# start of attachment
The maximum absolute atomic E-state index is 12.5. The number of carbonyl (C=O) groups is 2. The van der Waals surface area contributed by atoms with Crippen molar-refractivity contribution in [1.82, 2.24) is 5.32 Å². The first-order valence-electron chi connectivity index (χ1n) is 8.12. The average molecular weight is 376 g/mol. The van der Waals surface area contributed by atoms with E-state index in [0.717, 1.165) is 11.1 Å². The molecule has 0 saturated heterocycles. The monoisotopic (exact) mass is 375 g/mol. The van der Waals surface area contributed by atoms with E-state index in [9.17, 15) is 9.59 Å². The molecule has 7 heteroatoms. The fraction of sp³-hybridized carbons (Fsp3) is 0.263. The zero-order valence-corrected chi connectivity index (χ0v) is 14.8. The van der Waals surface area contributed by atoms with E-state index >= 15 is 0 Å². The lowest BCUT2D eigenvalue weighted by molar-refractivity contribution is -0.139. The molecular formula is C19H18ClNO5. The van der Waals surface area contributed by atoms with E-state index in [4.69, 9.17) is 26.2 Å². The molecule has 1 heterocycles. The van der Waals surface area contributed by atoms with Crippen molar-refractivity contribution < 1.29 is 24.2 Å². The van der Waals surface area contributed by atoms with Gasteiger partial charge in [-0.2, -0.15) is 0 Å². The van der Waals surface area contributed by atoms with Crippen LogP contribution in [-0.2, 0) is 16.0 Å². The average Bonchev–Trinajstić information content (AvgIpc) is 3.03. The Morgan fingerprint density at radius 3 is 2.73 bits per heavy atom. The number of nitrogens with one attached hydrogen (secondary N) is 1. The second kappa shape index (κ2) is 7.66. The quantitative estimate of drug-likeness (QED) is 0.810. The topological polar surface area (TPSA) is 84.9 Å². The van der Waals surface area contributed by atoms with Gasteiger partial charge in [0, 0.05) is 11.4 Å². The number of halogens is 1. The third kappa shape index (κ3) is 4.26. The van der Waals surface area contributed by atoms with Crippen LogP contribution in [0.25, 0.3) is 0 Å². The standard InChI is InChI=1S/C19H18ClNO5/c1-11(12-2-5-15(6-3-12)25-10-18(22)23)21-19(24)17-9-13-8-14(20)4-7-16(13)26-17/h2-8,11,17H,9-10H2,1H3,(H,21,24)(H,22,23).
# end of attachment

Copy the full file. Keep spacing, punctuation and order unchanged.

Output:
The maximum absolute atomic E-state index is 12.5. The number of carbonyl (C=O) groups is 2. The van der Waals surface area contributed by atoms with Crippen molar-refractivity contribution in [1.82, 2.24) is 5.32 Å². The first-order valence-electron chi connectivity index (χ1n) is 8.12. The average molecular weight is 376 g/mol. The van der Waals surface area contributed by atoms with E-state index in [0.717, 1.165) is 11.1 Å². The molecule has 0 saturated heterocycles. The monoisotopic (exact) mass is 375 g/mol. The van der Waals surface area contributed by atoms with E-state index in [9.17, 15) is 9.59 Å². The molecule has 7 heteroatoms. The fraction of sp³-hybridized carbons (Fsp3) is 0.263. The zero-order valence-corrected chi connectivity index (χ0v) is 14.8. The van der Waals surface area contributed by atoms with E-state index >= 15 is 0 Å². The lowest BCUT2D eigenvalue weighted by molar-refractivity contribution is -0.139. The molecular formula is C19H18ClNO5. The van der Waals surface area contributed by atoms with E-state index in [4.69, 9.17) is 26.2 Å². The molecule has 1 heterocycles. The van der Waals surface area contributed by atoms with Crippen molar-refractivity contribution < 1.29 is 24.2 Å². The van der Waals surface area contributed by atoms with Gasteiger partial charge in [-0.2, -0.15) is 0 Å². The van der Waals surface area contributed by atoms with Crippen LogP contribution in [-0.2, 0) is 16.0 Å². The average Bonchev–Trinajstić information content (AvgIpc) is 3.03. The Morgan fingerprint density at radius 3 is 2.73 bits per heavy atom. The number of nitrogens with one attached hydrogen (secondary N) is 1. The second kappa shape index (κ2) is 7.66. The quantitative estimate of drug-likeness (QED) is 0.810. The topological polar surface area (TPSA) is 84.9 Å². The van der Waals surface area contributed by atoms with Gasteiger partial charge in [0, 0.05) is 11.4 Å². The number of halogens is 1. The third kappa shape index (κ3) is 4.26. The van der Waals surface area contributed by atoms with Crippen LogP contribution in [0.25, 0.3) is 0 Å². The standard InChI is InChI=1S/C19H18ClNO5/c1-11(12-2-5-15(6-3-12)25-10-18(22)23)21-19(24)17-9-13-8-14(20)4-7-16(13)26-17/h2-8,11,17H,9-10H2,1H3,(H,21,24)(H,22,23).